People come before money. Listen to Simon Sinek speaking at Baruch College
Read the Transcript:
Simon Sinek says:
“I’m an idealist. I sort of imagine a world that’s different from the world we live in now. I imagine a world in which the vast majority of people wake up every single morning inspired to go to work, feel safe when they’re there, and return home at the end of the day fulfilled by the work that they do.
And I believe this thing called fulfillment, the ability to say that “I love my work, that I love what I do,” I believe it is a basic human right and not a privilege. We treat it as a privilege.
You know, you go out with your friends, and somebody says, “I love my job,” and the rest of us go, “OMG, you’re so lucky!” like its a lottery that they’ve won, or something.
I just believe that fundamentally that we as the workforce, we have the right to demand that the places where we work provide us that. The irony is that its actually good for them – that’s the big joke. We’re more engaged, we offer more discretionary effort, we offer our big ideas simply because they said, “Come here and enjoy yourself, and feel safe and have a good time and let us help you grow.”
Many of the business practices considered normal today are left over from the 1980’s and 90’s. Remember the 80’s and 90’s were boom years – most companies grew. It was a time of relative peace and it was a kinder, gentler cold war. We weren’t practicing hiding under our desks in school. And a lot of the business philosophies that were being espoused and proposed were for those times. So the concept of shareholder supremacy, for example, was a theory proposed (from Harvard)…in the late 1970’s, just a theory, the concept of using mass layoffs to balance the books was a practice that did not exist in the United States prior to the 1980’s. DID NOT EXIST!
The concepts of “rank and yank” – where you stack your employees based on their performance and contribution to the stock price, you promote the top 10% and fire the bottom 10% and you create an environment in which people compete against each other inside the company. By the way, that’s what dictators do – you keep the people divided and then you stay in power because dictators fear the people – its the same thing.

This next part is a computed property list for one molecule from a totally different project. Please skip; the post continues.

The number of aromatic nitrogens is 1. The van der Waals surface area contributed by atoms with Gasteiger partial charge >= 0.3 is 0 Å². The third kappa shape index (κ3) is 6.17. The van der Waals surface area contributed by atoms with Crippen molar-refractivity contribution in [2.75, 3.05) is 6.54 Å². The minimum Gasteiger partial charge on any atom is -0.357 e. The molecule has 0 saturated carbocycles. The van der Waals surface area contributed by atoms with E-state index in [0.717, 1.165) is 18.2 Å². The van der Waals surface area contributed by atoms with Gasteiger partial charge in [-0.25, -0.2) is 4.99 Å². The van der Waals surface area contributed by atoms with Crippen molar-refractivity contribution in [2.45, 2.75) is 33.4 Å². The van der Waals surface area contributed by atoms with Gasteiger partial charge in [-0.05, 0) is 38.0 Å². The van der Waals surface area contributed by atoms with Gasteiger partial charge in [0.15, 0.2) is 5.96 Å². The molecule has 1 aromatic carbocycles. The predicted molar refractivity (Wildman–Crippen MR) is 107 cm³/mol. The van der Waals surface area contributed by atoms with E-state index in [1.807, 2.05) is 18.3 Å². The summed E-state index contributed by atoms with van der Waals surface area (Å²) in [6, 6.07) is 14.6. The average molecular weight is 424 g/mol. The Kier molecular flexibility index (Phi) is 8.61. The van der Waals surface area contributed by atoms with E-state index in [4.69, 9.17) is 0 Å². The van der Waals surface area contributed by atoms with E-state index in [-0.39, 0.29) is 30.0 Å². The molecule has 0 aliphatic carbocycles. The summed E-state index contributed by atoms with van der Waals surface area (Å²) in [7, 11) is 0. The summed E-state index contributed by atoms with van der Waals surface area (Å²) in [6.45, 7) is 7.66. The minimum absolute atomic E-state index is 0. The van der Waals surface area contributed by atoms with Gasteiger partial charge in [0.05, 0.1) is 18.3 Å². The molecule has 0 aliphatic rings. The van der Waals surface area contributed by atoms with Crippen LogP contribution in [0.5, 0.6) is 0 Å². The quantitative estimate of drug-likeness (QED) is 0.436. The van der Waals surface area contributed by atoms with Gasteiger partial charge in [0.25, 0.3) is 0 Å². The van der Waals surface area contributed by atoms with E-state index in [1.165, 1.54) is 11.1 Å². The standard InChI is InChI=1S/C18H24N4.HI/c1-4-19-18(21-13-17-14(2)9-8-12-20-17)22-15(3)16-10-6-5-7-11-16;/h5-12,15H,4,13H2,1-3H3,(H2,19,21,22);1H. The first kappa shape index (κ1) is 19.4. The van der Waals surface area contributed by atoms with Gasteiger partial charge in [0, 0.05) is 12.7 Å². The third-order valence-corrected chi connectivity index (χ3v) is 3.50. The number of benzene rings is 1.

These are all fantastically good theories for boom years and for the short term. We also dismantled Glass-Steagall in this time period. It’s not a democrat or a republican thing because you have a democrat and a republican president in this period.
Glass-Steagall was the act that was passed after the Great Depression to prevent another Great Depression from happening. Amongst other things, one of the things that it did was prevent retail banks and investment banks from existing within the same institution, which was allowed prior to the Great Depression, right.
Do you know how many stock market crashes we had prior to the dismantling of Glass-Steagall?
We had zero stock market crashes for fifty (50) years.
Then they dismantled Glass-Steagall in the 1980’s and 1990’s and we had the 1987, dot.com crash and 2008 – we’ve had three (3). But it was really leaders like Jack Welch who promoted these theories of the day for a very different time and they’ve become so normal, today, that we don’t actually realize how backwards they are.
We talk about layoffs and we announce them on the news as if its nothing. In fact, worse, when a company announces layoffs, the stock price goes up. And if you’re incentivized based on stock value, heh hah!
A few years ago, Citibank announced record high layoffs, the exact same year that they announced record high average bonuses. Figure that one out, right. And the point is, that these systems, though they may be normal, are wrong and broken, and go completely contrary to the basic human right that we all are entitled.